After the Bremen-Hindenburgkaserne satellite camp was destroyed by Allied bombs, the SS moved the female prisoners of this camp to Bremen-Obernheide on 26 September 1944, where they were housed in three huts. The Jewish women from Poland and Hungary were forced into clearance work in Bremen on behalf of the city's Senator for Construction. Other work commandos had to level the earth for the construction of makeshift homes or manufacture prefabricated concrete slabs for the companies Lüning & Sohn and Rodiek. The women had to walk to the railway station in Stuhr, where they were loaded onto railway cars which took them into Bremen. After the railway tracks had been destroyed, the women were transported on lorries. But when the fuel shortage made this impossible as well, the women had to walk to their places of work, which were often more than 20 kilometres away. At least ten women did not survive these work commandos.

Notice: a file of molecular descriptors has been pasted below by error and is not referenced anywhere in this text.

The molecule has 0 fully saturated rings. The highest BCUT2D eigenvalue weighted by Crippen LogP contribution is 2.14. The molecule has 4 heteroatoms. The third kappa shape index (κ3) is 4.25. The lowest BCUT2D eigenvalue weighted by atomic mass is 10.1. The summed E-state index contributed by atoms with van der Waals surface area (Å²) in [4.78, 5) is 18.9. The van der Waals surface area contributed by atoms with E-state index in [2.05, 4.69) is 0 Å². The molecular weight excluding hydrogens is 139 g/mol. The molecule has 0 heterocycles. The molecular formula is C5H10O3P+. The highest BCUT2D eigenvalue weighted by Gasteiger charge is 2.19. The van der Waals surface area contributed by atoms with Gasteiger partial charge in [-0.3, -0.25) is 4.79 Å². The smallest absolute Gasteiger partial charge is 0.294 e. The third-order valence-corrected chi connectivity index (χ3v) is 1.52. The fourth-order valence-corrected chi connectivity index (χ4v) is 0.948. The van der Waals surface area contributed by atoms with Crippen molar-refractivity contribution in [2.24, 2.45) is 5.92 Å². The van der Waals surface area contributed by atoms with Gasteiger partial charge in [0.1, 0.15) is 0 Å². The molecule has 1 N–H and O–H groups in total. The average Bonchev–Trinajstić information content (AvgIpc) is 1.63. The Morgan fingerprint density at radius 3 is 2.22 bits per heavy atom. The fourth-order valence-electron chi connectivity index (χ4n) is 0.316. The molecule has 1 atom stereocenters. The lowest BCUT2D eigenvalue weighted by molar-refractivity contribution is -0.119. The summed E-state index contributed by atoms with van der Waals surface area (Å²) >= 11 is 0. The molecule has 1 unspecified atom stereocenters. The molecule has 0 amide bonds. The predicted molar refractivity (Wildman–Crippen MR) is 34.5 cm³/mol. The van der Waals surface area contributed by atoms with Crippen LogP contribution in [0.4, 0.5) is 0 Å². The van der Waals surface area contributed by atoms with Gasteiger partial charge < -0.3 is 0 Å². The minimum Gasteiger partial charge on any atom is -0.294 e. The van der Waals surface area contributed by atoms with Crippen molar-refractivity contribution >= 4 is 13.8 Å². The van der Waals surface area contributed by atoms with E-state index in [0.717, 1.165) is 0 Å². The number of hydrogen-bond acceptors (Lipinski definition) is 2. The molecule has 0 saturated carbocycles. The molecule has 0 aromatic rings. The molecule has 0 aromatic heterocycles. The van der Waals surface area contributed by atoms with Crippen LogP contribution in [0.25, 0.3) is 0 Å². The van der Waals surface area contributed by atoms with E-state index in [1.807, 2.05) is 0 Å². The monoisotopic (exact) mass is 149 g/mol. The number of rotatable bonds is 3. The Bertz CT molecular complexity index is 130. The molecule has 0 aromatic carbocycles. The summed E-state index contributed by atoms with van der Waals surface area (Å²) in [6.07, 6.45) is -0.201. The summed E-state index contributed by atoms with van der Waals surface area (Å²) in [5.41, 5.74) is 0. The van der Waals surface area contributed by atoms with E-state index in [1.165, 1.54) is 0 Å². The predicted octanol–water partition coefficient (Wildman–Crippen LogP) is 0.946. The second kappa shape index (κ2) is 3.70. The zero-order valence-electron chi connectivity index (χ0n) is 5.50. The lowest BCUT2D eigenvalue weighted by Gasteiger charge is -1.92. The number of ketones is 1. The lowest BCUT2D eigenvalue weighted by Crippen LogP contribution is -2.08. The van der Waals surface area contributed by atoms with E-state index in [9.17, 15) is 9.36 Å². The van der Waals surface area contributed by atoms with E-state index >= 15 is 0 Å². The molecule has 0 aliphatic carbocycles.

On 4 April 1945, the satellite camp was cleared. The women had to march to Uesen, where they encountered prisoners from the Bremen-Uphusen satellite camp. They continued with these prisoners on foot to an area near Verden on the Aller River, where the SS crammed them into open goods cars. After travelling aimlessly for days, the train arrived at Bergen-Belsen concentration camp probably on 8 April.
The commander of the Bremen-Obernheide satellite camp was SS-Hauptscharführer Johann Hille.
26 September 1944 to 4 April 1945
Number of prisoners
Kind of work
Clearance work and construction of makeshift homes
Slave labour on behalf of
Bremen City Council, Lüning & Sohn, Rodiek